Maybe just in time for the world premiere of Andre Benjamin’s biopic All Is By My Side, at TIFF this month, a new two-hour documentary on the life of Jimi Hendrix, titled Jimi Hendrix: Hear My Train A Comin, will be released directly to the home video market on November 5, courtesy of Sony’s Legacy brand. PBS will also broadcast the documentary as part of its American Masters series on the same day that the DVD version is released.
The DVD package will be accompanied by a CD with a previously-unreleased 1968 concert recording by the Jimi Hendrix Experience at the Miami Pop Festival that year.
The documentary is directed by Bob Smeaton whose credits include several other music-themed films like The Beatles Anthology, Festival Express, as well as several Hendrix projects: Jimi Hendrix: Voodoo Child (2010) and Hendrix 70: Live at Woodstock (2012).
Regarding this new film, director Smeaton told the New York Times in an interview that:
“The biggest challenge was that having done a number of Hendrix projects in the past, I had to find a way of getting everything I wanted into the film without having it run six hours, and without having it turn into the same film I did in the past. You’ve got to hit certain points: when he came to London, when he played Monterey, certain albums, Woodstock, building his recording studio. But you also want to get a different take. And that’s the hardest thing – trying to stay fresh.”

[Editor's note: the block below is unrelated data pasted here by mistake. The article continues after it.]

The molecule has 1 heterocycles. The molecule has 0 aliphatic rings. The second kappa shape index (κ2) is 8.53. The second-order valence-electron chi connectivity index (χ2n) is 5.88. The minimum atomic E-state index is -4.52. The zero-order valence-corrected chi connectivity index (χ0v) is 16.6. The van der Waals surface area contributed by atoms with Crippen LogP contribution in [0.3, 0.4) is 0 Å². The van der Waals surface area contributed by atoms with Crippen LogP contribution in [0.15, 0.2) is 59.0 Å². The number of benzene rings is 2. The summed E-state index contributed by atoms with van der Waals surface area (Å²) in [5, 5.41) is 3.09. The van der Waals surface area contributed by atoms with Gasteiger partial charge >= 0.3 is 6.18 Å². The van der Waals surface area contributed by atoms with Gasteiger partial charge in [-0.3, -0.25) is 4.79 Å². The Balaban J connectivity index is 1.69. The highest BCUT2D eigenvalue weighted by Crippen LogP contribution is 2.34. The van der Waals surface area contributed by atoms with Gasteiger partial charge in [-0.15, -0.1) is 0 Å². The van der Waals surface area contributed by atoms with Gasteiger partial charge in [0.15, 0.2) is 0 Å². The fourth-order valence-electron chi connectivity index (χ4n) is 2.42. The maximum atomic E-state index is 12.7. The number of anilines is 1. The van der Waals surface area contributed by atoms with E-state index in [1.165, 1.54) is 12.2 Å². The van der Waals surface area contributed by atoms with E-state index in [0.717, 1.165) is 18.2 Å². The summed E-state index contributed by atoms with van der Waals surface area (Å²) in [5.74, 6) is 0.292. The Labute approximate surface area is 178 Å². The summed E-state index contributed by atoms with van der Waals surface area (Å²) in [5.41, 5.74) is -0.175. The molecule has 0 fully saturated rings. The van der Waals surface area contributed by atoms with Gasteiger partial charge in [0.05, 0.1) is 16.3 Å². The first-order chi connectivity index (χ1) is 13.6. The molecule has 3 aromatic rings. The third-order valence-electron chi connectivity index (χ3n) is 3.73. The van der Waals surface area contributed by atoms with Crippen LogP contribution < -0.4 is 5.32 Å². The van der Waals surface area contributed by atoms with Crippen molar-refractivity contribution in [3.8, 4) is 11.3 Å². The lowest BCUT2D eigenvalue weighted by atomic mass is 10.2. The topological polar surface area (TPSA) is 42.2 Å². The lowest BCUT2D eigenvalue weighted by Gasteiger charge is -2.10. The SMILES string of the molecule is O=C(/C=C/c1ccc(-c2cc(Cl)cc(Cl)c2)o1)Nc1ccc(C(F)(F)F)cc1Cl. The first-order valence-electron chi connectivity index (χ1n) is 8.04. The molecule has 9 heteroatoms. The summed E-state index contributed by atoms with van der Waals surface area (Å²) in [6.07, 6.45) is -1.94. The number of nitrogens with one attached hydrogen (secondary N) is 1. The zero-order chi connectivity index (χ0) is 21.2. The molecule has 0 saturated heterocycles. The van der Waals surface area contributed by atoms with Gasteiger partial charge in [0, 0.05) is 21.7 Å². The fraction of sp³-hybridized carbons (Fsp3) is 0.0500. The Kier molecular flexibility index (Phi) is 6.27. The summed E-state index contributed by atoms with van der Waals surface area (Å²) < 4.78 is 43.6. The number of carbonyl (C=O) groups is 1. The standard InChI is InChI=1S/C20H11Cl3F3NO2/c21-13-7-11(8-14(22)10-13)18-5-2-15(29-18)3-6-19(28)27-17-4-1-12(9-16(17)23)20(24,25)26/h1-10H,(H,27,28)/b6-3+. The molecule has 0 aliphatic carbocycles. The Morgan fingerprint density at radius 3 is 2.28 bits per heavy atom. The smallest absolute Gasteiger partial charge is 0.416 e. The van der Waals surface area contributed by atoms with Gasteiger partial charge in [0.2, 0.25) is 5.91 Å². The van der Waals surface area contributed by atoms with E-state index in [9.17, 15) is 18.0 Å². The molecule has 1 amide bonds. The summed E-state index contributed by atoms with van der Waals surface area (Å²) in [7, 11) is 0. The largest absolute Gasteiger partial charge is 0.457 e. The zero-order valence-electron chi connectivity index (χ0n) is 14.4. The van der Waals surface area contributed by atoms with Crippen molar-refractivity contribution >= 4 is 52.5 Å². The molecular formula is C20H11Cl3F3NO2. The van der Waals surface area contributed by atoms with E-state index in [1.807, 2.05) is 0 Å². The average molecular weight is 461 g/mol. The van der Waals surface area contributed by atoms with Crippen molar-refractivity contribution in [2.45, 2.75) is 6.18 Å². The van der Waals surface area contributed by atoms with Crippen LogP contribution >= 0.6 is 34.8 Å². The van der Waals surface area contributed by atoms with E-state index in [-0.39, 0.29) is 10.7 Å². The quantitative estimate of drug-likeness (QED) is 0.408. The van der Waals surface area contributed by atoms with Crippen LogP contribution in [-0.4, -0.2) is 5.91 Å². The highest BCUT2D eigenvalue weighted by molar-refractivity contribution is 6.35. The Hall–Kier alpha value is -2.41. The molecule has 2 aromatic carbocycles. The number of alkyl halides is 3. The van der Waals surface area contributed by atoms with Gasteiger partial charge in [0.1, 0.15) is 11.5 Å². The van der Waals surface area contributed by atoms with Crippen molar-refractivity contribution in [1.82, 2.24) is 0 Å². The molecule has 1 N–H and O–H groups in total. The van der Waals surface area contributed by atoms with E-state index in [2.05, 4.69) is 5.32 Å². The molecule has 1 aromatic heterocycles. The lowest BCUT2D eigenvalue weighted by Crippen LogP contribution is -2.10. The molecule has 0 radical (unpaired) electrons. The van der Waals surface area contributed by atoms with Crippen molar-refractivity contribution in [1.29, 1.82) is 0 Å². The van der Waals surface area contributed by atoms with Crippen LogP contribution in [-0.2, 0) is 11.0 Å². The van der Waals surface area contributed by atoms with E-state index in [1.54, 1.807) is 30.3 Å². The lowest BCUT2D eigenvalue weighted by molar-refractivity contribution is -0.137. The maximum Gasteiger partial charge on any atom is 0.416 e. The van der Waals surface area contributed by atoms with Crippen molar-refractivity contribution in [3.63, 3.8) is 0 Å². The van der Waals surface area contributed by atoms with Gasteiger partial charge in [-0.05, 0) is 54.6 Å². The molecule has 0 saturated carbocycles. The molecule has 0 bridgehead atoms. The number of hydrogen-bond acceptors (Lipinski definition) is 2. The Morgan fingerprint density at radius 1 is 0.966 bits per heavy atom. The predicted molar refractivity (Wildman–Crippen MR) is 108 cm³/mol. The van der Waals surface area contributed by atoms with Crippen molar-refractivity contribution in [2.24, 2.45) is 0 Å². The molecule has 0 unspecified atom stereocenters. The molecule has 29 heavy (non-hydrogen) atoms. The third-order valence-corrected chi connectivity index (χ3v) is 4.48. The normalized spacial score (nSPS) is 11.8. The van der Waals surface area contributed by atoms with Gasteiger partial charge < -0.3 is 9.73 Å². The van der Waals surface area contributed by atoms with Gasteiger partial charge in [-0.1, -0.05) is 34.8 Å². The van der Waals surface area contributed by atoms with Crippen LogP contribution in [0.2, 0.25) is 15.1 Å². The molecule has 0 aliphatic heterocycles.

Included in the doc are interviews with those close to Hendrix, whether personally or professionally, who knew him well and worked with him.
“In the past, I’ve interviewed mainly guys. And with guys, it always comes down to, ‘He was a great guitar player, he looked good on stage, he died too young.’ And that’s all true. But the women offer a different take. They say ‘He was shy,’ or ‘He was gentle.’ The women bring an interesting insight, and maybe for once we know more about him.”
By the way, Hear My Train A Comin’ (aka, Getting My Heart Back Together Again) is a blues song written by Hendrix, recorded between 1967 and 1970, but was not released until after his death.
Look for Jimi Hendrix: Hear My Train A Comin on DVD (with a CD of a previously-unreleased 1968 concert recording) and on PBS, on November 5.
The release is all part of a multi-year celebration of Hendrix’s 70th birthday (which would’ve been last year, 2012), which saw previous releases of unseen Hendrix material, amongst other things.
No official trailer yet, but here’s a sneak peek at the film courtesy of Rolling Stone: